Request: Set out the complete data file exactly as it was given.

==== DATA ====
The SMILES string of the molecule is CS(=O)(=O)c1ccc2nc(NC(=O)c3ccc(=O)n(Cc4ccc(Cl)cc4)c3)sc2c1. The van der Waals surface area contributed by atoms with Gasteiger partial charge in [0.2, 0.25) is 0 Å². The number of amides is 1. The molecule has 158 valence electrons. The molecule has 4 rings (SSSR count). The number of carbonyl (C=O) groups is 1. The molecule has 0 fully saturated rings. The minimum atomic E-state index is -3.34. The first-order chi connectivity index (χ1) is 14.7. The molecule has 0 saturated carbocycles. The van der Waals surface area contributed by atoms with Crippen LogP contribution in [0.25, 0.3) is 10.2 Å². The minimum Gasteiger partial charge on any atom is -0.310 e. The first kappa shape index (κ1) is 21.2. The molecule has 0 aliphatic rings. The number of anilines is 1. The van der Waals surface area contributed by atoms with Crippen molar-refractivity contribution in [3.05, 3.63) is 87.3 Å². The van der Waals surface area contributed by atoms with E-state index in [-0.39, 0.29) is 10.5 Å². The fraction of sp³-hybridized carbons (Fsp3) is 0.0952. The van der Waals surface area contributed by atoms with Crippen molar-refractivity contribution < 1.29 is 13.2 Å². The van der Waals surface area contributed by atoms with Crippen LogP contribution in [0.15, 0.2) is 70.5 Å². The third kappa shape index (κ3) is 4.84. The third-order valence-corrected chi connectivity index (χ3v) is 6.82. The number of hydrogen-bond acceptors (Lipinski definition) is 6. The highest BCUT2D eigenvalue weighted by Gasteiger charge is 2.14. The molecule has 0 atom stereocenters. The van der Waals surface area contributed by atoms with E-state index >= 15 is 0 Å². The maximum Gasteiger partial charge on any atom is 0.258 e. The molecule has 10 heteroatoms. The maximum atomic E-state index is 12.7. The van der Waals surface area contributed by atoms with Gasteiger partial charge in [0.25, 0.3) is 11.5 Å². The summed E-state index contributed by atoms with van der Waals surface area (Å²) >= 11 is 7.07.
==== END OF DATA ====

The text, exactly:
The SMILES string of the molecule is CS(=O)(=O)c1ccc2nc(NC(=O)c3ccc(=O)n(Cc4ccc(Cl)cc4)c3)sc2c1. The van der Waals surface area contributed by atoms with Gasteiger partial charge in [0.2, 0.25) is 0 Å². The number of amides is 1. The molecule has 158 valence electrons. The molecule has 4 rings (SSSR count). The number of carbonyl (C=O) groups is 1. The molecule has 0 fully saturated rings. The minimum atomic E-state index is -3.34. The first-order chi connectivity index (χ1) is 14.7. The molecule has 0 saturated carbocycles. The van der Waals surface area contributed by atoms with Crippen LogP contribution in [0.25, 0.3) is 10.2 Å². The minimum Gasteiger partial charge on any atom is -0.310 e. The first kappa shape index (κ1) is 21.2. The molecule has 0 aliphatic rings. The number of anilines is 1. The van der Waals surface area contributed by atoms with Crippen molar-refractivity contribution in [3.05, 3.63) is 87.3 Å². The van der Waals surface area contributed by atoms with E-state index in [-0.39, 0.29) is 10.5 Å². The fraction of sp³-hybridized carbons (Fsp3) is 0.0952. The van der Waals surface area contributed by atoms with Crippen molar-refractivity contribution < 1.29 is 13.2 Å². The van der Waals surface area contributed by atoms with Crippen LogP contribution in [0.15, 0.2) is 70.5 Å². The third kappa shape index (κ3) is 4.84. The third-order valence-corrected chi connectivity index (χ3v) is 6.82. The number of hydrogen-bond acceptors (Lipinski definition) is 6. The highest BCUT2D eigenvalue weighted by Gasteiger charge is 2.14. The molecule has 0 atom stereocenters. The van der Waals surface area contributed by atoms with E-state index >= 15 is 0 Å². The maximum Gasteiger partial charge on any atom is 0.258 e. The molecule has 10 heteroatoms. The maximum atomic E-state index is 12.7. The van der Waals surface area contributed by atoms with Gasteiger partial charge in [0.25, 0.3) is 11.5 Å². The summed E-state index contributed by atoms with van der Waals surface area (Å²) >= 11 is 7.07.